Response to Student Feedback
HSTY2629: Sex and Scandal (2011)
Unit Coordinators: Dr Frances Clarke and Associate Professor Penny Russell
USE surveys were administered last time we taught HSTY2629, so we did not administer the surveys again this year.
We did, however, seek informal feedback from our students, which suggested that they were happy with the changes that we had made to our reading list and course content.
When we’ve taught Sex and Scandal previously, we ended the course at the beginning of the 20th century. This time, we decided that it would be preferable to end in the 1950sthereby enabling students to perceive more clearly the contrast between pre-modern, Victorian, and modern scandals. To extend our time frame, we took out several topics that we’d previously covered and added in new lectures and readings that took us up to the Kinsey era. Our informal conversations with students suggested that these final two weeks proved to be some of the most compelling ones for students.
We made several additional changes to our syllabus. First, we added a new colonial scandal this time (involving the use of torture against a free colored woman in Trinidad), which many students found compelling.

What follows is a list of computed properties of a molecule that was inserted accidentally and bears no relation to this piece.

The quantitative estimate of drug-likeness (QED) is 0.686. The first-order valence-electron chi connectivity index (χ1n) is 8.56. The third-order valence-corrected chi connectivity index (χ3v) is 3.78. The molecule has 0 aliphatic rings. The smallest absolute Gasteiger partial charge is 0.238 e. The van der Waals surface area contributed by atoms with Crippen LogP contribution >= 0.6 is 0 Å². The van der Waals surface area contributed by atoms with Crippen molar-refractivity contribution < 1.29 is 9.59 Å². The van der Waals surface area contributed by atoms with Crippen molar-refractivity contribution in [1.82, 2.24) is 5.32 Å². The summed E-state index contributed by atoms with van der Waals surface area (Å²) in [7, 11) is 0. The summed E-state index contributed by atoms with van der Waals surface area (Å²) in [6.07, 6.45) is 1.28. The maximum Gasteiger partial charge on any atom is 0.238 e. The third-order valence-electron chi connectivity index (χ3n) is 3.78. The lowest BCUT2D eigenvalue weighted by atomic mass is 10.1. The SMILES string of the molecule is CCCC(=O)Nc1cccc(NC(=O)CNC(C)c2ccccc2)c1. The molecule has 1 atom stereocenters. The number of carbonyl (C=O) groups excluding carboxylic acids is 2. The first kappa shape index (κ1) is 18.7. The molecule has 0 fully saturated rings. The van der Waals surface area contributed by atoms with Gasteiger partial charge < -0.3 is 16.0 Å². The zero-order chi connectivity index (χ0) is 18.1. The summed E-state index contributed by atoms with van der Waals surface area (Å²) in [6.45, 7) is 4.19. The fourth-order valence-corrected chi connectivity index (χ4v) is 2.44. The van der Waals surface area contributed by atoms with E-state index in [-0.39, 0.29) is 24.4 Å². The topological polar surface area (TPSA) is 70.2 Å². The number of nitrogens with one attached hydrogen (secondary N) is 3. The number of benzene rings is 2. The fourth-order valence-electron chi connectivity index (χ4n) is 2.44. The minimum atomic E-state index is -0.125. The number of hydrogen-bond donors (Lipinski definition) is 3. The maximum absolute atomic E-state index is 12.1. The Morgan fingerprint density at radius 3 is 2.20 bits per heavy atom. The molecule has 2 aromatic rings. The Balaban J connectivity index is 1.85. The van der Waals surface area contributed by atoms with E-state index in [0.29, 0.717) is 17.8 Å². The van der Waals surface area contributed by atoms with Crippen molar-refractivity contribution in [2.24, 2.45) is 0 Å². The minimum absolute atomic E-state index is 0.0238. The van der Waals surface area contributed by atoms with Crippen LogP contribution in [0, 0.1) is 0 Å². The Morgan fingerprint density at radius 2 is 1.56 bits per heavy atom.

In addition, we substituted one of the readings for our week on white slavery scandals, which worked less well (bit too dry). We’ll consider this piece again next time we teach.
One of the issues raised by students in relation to these changes is that we are now have perhaps too little on colonial scandals and those taking place in Australia. This is an issue we’ll discuss next time we revise our syllabus.
The other major change this year involved holding individual meetings with students to discuss their essay proposals. In a course as large as this one (with several hundred students), this was a logistical challenge. But it was also extremely useful, giving students the benefit of one-on-one consultations.